By LAURIE KELLMAN and JENNIFER AGIESTA, Associated Press

Congress may be in the doghouse with the American public, but the broader government — especially the military — gets high marks for keeping the nation safe and secure, a new poll suggests.

What’s more, nearly seven in 10 Americans are trying to make things better by volunteering, a sign that optimism survives in a nation riled by partisan policy fights and economic uncertainty.

“It’s very healthy because it indicates that although we are annoyed, skeptical and have less trust than we’d like in our institutions, we are not hopeless,” said David Eisner, president and CEO of the National Constitution Center, which partnered on the poll with The Associated Press. “We believe that the bedrock values and principles that we built our society on are right.”

The public’s contempt for Congress exceeds that of other American institutions, including banks, major corporations and the media. The broader government’s performance “making sure that our nation is safe from foreign and domestic threats” received an uptick in confidence from 53 percent a year ago to 72 percent now. And a growing number of people said the government is doing a good job of “making sure all Americans feel safe, secure and free,” up from 54 percent in August 2010 to 63 percent now.

The military in particular earns the most respect of the survey, with 54 percent deeply confident in the institution.

But deep contempt for Congress and aspects of President Barack Obama’s health care law remain among Americans tired of partisan standoffs over basic pocketbook issues. The Associated Press-National Constitution Center poll of 1,000 adults, conducted Aug. 18-22, found that 57 percent have little or no confidence in Congress, up from 49 percent last year.

So while Boise, Idaho, retiree Dale Shoemaker, 54, feels safer, he doesn’t give the nation’s political institutions credit.

“I think we’re more secure. There are a lot of professional, talented people doing a tremendous job,” Shoemaker, who used to consider himself a Republican but now is more of an independent. “But the leadership of the Congress and the Senate are not making decisions about what to do, and they’re leaving people hanging.”

It’s notable news on the brink of an election year for Obama, the health care law’s chief author and the one who made the call in May to take out terrorist chief Osama bin Laden. Congress, too, is taking note of its estimation in the eyes of the voting public as both parties gird for battle over control of the House and Senate.

No party profited politically from the standoff over the nation’s finances much of the year, especially by the unseemly debt limit dispute that earned the nation a credit rating downgrade and sank approval ratings for all policymakers involved. The bickering continued even as the unemployment rate refused to drop much below 10 percent.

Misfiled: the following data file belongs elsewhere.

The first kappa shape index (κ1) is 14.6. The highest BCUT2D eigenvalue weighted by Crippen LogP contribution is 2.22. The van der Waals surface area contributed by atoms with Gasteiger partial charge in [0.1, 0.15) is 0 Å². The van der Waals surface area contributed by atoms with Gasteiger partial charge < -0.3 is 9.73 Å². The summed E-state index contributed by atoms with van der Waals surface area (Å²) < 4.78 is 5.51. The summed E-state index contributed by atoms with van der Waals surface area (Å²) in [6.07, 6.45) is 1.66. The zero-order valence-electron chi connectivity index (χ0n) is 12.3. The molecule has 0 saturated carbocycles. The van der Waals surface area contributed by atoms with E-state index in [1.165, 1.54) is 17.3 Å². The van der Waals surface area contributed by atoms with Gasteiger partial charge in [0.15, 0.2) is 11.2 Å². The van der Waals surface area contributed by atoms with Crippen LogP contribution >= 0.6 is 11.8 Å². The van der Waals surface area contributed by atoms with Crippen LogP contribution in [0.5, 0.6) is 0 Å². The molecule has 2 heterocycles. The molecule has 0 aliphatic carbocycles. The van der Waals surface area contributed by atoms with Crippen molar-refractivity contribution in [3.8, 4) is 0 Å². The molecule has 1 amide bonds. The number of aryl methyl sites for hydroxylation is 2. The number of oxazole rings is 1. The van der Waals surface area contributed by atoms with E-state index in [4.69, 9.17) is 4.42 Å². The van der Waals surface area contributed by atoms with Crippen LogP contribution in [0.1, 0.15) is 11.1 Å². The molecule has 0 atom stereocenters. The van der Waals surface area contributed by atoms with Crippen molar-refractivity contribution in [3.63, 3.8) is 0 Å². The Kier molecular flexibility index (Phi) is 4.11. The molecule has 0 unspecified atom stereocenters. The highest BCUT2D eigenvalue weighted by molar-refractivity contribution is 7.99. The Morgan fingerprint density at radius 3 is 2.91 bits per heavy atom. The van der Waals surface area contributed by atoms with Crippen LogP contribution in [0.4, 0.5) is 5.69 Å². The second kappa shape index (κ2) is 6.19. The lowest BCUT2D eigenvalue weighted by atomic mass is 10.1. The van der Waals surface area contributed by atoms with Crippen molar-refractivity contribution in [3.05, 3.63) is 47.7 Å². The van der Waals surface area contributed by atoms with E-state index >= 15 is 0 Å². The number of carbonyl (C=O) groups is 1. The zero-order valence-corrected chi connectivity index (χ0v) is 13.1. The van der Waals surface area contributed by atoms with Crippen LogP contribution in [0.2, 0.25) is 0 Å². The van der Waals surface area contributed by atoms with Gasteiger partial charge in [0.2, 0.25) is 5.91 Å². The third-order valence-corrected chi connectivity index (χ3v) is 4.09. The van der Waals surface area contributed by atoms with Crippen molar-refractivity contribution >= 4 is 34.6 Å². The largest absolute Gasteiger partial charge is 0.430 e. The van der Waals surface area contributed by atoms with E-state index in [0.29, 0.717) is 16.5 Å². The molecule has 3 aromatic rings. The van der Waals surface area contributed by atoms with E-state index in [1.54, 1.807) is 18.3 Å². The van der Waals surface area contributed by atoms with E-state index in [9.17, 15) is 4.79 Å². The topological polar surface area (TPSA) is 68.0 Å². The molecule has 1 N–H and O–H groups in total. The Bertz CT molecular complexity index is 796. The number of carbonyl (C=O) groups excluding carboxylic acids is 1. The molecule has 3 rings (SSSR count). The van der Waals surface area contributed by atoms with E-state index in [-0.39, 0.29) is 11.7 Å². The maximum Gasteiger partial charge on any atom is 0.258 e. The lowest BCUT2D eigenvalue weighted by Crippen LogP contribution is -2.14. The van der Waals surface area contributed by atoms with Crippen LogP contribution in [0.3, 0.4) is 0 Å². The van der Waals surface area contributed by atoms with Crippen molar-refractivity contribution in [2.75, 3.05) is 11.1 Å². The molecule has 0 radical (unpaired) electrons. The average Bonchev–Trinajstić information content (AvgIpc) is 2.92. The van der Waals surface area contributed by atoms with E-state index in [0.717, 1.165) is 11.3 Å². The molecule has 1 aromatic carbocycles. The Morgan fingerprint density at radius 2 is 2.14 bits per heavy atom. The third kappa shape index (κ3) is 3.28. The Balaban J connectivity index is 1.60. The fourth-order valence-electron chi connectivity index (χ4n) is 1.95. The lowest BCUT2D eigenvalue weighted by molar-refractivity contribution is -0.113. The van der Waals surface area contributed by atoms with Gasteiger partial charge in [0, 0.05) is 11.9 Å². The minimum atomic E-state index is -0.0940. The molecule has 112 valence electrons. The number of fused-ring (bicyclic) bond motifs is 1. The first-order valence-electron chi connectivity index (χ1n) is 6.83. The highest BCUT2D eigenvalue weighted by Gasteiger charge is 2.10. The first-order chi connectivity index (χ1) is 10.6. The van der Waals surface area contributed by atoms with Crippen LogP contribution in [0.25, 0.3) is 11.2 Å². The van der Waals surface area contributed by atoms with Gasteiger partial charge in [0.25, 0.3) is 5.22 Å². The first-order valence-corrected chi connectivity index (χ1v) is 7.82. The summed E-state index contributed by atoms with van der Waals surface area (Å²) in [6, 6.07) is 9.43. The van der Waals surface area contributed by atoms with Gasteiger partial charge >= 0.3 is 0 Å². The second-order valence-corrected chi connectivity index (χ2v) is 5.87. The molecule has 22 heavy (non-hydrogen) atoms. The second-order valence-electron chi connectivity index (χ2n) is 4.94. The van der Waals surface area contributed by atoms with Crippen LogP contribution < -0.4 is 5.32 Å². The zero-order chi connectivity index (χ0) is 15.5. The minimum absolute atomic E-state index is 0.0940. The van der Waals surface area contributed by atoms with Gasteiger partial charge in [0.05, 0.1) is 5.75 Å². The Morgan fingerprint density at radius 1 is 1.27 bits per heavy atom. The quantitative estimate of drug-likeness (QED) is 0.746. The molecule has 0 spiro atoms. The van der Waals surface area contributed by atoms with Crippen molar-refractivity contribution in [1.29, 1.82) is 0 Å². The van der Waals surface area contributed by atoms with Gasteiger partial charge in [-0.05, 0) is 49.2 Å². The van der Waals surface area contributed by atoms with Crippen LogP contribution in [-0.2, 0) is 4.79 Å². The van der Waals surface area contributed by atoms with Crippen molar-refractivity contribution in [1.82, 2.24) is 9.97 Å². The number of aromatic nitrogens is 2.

A poll last month found the infighting sank Congress’ approval rating to 12 percent.

Congress and the broader government give Americans heartburn, with one central feature of Obama’s signature health care overhaul standing out as an example. More than eight in 10 people surveyed — 82 percent — say the federal government should not have the power to require Americans to buy health care insurance. Politically important independents were more aligned with Republicans on the mandate question, with 87 percent who don’t identify with one of the two major parties saying government should have no right to require insurance; 95 percent of Republicans agreed, according to the poll.

“I just think that people should have the right to buy health insurance, or not,” said Daisy Mallory, 78, a retired factory worker from of La Grange, Ill., who says Medicare covers her health care costs. Obama, she said, may have misjudged public’s opposition to health care mandates. “I think he understands it better now,” she said.

Obama himself acknowledged that his party took a “shellacking” in the 2010 midterm elections, when Republicans made the health care law and the Democrats who muscled it through Congress their Issue No. 1 — and won enough seats to control the House. Obama has said he believes the Supreme Court will uphold the law’s constitutionality, but Republicans continue to mention it as a key example of government overreach that they would repeal.

But after nine months in control of the House, Republicans haven’t boosted the public’s view of Congress.

In the AP-NCC poll, just 8 percent say they are confident in the people running Congress, 10 percent in the federal government. Majorities of Republicans and Democrats lack confidence in congressional leaders, with politically crucial independents showing the sharpest increase in distrust of Congress over the past year. That’s up from 49 percent in 2010 to 62 percent now